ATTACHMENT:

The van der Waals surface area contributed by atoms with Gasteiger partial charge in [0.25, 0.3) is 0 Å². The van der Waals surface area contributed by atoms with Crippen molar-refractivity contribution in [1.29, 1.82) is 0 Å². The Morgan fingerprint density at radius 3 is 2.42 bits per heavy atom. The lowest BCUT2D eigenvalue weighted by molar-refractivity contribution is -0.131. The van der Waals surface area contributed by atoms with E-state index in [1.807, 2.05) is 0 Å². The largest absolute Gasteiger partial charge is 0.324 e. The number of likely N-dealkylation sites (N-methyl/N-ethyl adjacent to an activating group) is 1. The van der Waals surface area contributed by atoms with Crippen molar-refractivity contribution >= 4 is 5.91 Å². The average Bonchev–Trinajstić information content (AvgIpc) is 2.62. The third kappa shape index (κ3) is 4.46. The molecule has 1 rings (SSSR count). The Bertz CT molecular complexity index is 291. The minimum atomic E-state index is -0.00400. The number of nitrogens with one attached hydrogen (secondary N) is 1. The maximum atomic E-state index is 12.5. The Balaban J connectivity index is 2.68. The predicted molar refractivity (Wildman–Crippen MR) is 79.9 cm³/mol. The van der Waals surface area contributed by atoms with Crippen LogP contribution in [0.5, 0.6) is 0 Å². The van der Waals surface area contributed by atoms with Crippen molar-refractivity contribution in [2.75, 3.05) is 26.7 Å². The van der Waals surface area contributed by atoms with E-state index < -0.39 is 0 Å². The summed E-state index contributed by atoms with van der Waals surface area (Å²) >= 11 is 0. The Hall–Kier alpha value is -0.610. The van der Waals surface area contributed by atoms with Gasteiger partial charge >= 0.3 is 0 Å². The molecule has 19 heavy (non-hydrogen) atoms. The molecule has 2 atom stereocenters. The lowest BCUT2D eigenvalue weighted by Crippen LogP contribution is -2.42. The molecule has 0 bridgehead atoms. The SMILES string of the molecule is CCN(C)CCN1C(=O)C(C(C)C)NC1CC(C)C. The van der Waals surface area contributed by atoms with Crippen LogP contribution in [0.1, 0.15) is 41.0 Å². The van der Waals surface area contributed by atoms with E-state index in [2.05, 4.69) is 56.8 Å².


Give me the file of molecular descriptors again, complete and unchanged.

The van der Waals surface area contributed by atoms with Gasteiger partial charge in [0.25, 0.3) is 0 Å². The van der Waals surface area contributed by atoms with Crippen molar-refractivity contribution in [1.29, 1.82) is 0 Å². The Morgan fingerprint density at radius 3 is 2.42 bits per heavy atom. The lowest BCUT2D eigenvalue weighted by molar-refractivity contribution is -0.131. The van der Waals surface area contributed by atoms with E-state index in [1.807, 2.05) is 0 Å². The largest absolute Gasteiger partial charge is 0.324 e. The number of likely N-dealkylation sites (N-methyl/N-ethyl adjacent to an activating group) is 1. The van der Waals surface area contributed by atoms with Crippen molar-refractivity contribution >= 4 is 5.91 Å². The average Bonchev–Trinajstić information content (AvgIpc) is 2.62. The third kappa shape index (κ3) is 4.46. The molecule has 1 rings (SSSR count). The Bertz CT molecular complexity index is 291. The minimum atomic E-state index is -0.00400. The number of nitrogens with one attached hydrogen (secondary N) is 1. The maximum atomic E-state index is 12.5. The Balaban J connectivity index is 2.68. The predicted molar refractivity (Wildman–Crippen MR) is 79.9 cm³/mol. The van der Waals surface area contributed by atoms with Crippen LogP contribution in [0.5, 0.6) is 0 Å². The van der Waals surface area contributed by atoms with Crippen molar-refractivity contribution in [2.75, 3.05) is 26.7 Å². The van der Waals surface area contributed by atoms with E-state index < -0.39 is 0 Å². The summed E-state index contributed by atoms with van der Waals surface area (Å²) >= 11 is 0. The Hall–Kier alpha value is -0.610. The van der Waals surface area contributed by atoms with Gasteiger partial charge >= 0.3 is 0 Å². The molecule has 19 heavy (non-hydrogen) atoms. The molecule has 2 atom stereocenters. The lowest BCUT2D eigenvalue weighted by Crippen LogP contribution is -2.42. The molecule has 0 bridgehead atoms. The SMILES string of the molecule is CCN(C)CCN1C(=O)C(C(C)C)NC1CC(C)C. The van der Waals surface area contributed by atoms with Crippen LogP contribution in [0.1, 0.15) is 41.0 Å². The van der Waals surface area contributed by atoms with E-state index in [2.05, 4.69) is 56.8 Å².